The BSA has other adventure camps, but this is the big new idea. In addition to the jamborees, the scout troops can come here year-round for whitewater rafting, mountain climbing and winter camping.

The scouts looked at 80 possible locations before settling on West Virginia. A day's drive from a lot of cities, the site had a large tract of mountain land with a for sale sign on it.

"It's awfully hard to find a place as virgin as this," Jim Small, a local kayaker said. "The area here is one of the best-kept secrets in the country."

The New River runs through a deep gorge, protected by the National Park Service, and tourism is the driving industry. In the town of Fayetteville, Maura Kistler is the co-owner of Water Stone, a store that sells sleeping bags and climbing gear. She's hoping for a Boy Scout cash register effect.

"We've been in business 17, 18 years — [and] we had our best month ever in July," Kistler said. "All I know is we're beefing up our Boy Scout section."

The 2013 Jamboree is already almost happening on the Internet. Daily blogs keep Boy Scouts all over the country in touch and excited about the new site. The BSA hired Weld, a local social media marketing company, to create videos and the blogs. Weld's George Rogers says the company's hypothetical core customer is the digital Boy Scout.

"Our 13-year-old scout has been a digital native his entire life; he's used to acquiring photos with his phone — even acquiring videos — geotagging those photos and even sharing his precise location at any given time. In the social media landscape is really where the conversation is going to happen with the core customer," Rogers said.

In this part of southern West Virginia people know the new Boy Scout land as Garden Ground Mountain. It rises high over the town of Mount Hope, which was busy back in the coal mining days.

Kirk Harman, who runs Mountain State What-Nots, an antiques and collectibles store, said the Boy Scouts have already had an impact.

"It's a quiet little town. We got new sidewalks and I guess that's the result of some of the Boy Scouts, new lights," Harman said. "And we got one fast-food restaurant and that's across the street. If you have about an hour and a half you can probably get served if it's rush hour."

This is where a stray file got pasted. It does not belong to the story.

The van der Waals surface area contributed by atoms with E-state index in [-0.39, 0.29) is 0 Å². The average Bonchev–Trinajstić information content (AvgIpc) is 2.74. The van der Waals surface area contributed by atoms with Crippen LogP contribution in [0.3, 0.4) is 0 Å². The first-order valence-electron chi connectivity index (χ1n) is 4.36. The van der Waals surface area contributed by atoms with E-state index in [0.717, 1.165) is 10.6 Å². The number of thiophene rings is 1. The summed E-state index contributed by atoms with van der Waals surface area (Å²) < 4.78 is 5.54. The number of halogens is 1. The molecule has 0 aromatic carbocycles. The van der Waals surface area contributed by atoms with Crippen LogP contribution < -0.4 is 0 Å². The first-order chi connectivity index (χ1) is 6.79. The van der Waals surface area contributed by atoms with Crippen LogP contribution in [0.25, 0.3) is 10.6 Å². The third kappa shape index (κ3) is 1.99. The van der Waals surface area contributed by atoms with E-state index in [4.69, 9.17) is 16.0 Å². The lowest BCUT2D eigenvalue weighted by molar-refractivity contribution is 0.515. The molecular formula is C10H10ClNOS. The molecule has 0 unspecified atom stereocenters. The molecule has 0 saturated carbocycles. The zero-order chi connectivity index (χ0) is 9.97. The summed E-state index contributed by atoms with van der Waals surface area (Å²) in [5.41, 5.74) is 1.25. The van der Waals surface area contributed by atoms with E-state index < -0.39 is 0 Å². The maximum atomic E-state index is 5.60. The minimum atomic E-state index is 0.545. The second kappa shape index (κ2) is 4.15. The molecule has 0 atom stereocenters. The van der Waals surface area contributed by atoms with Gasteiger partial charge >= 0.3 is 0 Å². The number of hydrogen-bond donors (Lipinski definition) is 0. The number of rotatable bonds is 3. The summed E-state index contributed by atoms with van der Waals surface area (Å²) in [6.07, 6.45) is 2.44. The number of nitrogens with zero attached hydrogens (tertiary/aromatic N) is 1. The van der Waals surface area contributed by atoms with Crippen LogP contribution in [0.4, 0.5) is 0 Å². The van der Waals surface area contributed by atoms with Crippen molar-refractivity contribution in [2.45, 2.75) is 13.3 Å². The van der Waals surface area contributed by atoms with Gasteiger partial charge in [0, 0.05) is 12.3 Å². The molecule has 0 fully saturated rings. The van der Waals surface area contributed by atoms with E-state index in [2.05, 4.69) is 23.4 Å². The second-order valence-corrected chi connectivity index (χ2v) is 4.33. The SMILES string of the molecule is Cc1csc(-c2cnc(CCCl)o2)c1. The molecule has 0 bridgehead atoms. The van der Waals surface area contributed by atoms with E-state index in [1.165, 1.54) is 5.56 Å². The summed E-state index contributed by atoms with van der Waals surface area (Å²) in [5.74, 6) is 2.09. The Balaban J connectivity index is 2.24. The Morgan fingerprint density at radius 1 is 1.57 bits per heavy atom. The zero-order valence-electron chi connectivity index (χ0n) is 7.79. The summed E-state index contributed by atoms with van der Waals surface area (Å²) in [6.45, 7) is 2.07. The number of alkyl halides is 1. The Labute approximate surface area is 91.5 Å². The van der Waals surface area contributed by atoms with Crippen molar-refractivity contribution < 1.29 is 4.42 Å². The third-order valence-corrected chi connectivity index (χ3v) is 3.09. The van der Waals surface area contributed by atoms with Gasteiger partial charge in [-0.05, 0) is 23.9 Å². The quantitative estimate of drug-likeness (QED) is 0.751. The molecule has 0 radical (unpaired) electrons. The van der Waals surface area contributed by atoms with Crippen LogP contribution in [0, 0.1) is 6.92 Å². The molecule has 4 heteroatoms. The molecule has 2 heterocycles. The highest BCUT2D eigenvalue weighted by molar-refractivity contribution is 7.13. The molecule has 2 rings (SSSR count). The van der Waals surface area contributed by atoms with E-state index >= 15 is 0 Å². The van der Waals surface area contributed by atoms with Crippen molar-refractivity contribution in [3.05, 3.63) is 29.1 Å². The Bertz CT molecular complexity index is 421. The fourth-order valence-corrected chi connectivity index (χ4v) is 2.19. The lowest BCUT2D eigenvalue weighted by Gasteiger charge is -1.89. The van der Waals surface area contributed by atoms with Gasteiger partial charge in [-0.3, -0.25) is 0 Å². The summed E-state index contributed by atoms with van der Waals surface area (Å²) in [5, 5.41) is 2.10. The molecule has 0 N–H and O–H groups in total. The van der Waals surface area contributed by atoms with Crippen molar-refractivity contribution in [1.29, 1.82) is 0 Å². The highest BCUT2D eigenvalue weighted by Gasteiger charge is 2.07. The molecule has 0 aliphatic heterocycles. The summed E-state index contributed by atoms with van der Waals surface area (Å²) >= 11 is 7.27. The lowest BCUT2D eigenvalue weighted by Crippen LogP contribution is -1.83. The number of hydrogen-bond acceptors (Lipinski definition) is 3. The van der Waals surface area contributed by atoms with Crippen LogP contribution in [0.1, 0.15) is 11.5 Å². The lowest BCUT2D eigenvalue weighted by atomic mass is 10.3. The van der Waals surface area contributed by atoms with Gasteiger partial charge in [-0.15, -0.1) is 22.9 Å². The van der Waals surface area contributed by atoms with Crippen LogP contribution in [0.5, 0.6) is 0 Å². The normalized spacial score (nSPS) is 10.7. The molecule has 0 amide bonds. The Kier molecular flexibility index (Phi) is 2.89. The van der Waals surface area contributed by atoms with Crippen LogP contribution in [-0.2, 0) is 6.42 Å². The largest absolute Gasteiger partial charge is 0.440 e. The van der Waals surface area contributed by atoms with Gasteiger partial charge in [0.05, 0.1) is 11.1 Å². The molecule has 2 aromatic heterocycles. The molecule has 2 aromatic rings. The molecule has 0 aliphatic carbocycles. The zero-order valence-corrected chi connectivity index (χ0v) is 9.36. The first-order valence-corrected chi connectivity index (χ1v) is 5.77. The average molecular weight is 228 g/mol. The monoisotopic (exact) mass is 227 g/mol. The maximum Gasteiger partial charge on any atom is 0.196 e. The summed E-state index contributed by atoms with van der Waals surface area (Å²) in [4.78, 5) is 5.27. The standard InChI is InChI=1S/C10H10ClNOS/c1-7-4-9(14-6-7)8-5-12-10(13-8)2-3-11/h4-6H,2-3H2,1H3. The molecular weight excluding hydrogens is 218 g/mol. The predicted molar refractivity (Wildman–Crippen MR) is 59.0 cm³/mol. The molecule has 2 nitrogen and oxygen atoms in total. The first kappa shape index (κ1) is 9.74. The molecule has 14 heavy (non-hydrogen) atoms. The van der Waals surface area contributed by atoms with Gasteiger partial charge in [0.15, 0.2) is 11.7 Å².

The rush hour is at lunchtime in Mount Hope. And more customers will show up when the state starts on some Summit-related highway projects, including an access road to the main gate. West Virginia will spend $10 million on roads, most of it federal money. The Summit also gets state funds to clean up some abandoned coal mines on the property.

Aerial shot of the future site of a Boy Scout camp in West Virginia.

hide captionAerial shot of the future site of a Boy Scout camp in West Virginia.

Noah Adams/NPR

Initial funding of $50 million for The Summit Bechtel Reserve came from former Eagle Scout Stephen Bechtel of the Bechtel Corp., an engineering and construction firm.

Mike Patrick, the chief operating officer of The Summit Bechtel Reserve, says the Summit will become the second-largest city in the state of West Virginia for a few weeks during the Jamboree in July 2013. He said the scouts are building facilities to accommodate 40,000 scouts and 8,000 to 9,000 volunteers.

The unemployment rate here reaches close to 10 percent, and this project brings welcome jobs. There are 285 full-time employees building the Summit camp; 80 percent of them are West Virginians.

Gary Hartley, director of community and government relations for the Summit, says he can imagine it finished. He says he sees all the tent villages, the shower houses, the lake for canoes and kayaks, the zip lines, the mountain bike course, the BMX-ers, the rock climbers, the skateboarders, the arena designed for ceremonies and music and 80,000 people, on July 15, 2013.